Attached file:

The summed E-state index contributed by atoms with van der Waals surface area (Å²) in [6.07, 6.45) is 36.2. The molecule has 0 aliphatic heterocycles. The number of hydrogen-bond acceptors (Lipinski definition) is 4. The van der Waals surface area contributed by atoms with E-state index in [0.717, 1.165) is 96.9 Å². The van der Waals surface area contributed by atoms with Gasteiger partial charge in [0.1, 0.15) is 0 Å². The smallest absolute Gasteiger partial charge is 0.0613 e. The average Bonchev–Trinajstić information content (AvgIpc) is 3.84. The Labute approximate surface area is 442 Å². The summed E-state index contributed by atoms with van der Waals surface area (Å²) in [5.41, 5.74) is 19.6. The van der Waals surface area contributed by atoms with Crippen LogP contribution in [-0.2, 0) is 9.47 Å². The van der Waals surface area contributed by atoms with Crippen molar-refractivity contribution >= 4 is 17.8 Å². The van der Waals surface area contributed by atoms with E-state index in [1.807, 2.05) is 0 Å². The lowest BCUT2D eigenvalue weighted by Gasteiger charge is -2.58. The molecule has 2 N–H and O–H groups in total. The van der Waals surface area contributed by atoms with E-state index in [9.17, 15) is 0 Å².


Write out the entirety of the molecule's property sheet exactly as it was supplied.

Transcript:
The summed E-state index contributed by atoms with van der Waals surface area (Å²) in [6.07, 6.45) is 36.2. The molecule has 0 aliphatic heterocycles. The number of hydrogen-bond acceptors (Lipinski definition) is 4. The van der Waals surface area contributed by atoms with E-state index in [0.717, 1.165) is 96.9 Å². The van der Waals surface area contributed by atoms with Gasteiger partial charge in [0.1, 0.15) is 0 Å². The smallest absolute Gasteiger partial charge is 0.0613 e. The average Bonchev–Trinajstić information content (AvgIpc) is 3.84. The Labute approximate surface area is 442 Å². The summed E-state index contributed by atoms with van der Waals surface area (Å²) in [5.41, 5.74) is 19.6. The van der Waals surface area contributed by atoms with Crippen LogP contribution in [-0.2, 0) is 9.47 Å². The van der Waals surface area contributed by atoms with Crippen molar-refractivity contribution >= 4 is 17.8 Å². The van der Waals surface area contributed by atoms with E-state index in [1.807, 2.05) is 0 Å². The lowest BCUT2D eigenvalue weighted by Gasteiger charge is -2.58. The molecule has 2 N–H and O–H groups in total. The van der Waals surface area contributed by atoms with E-state index in [9.17, 15) is 0 Å².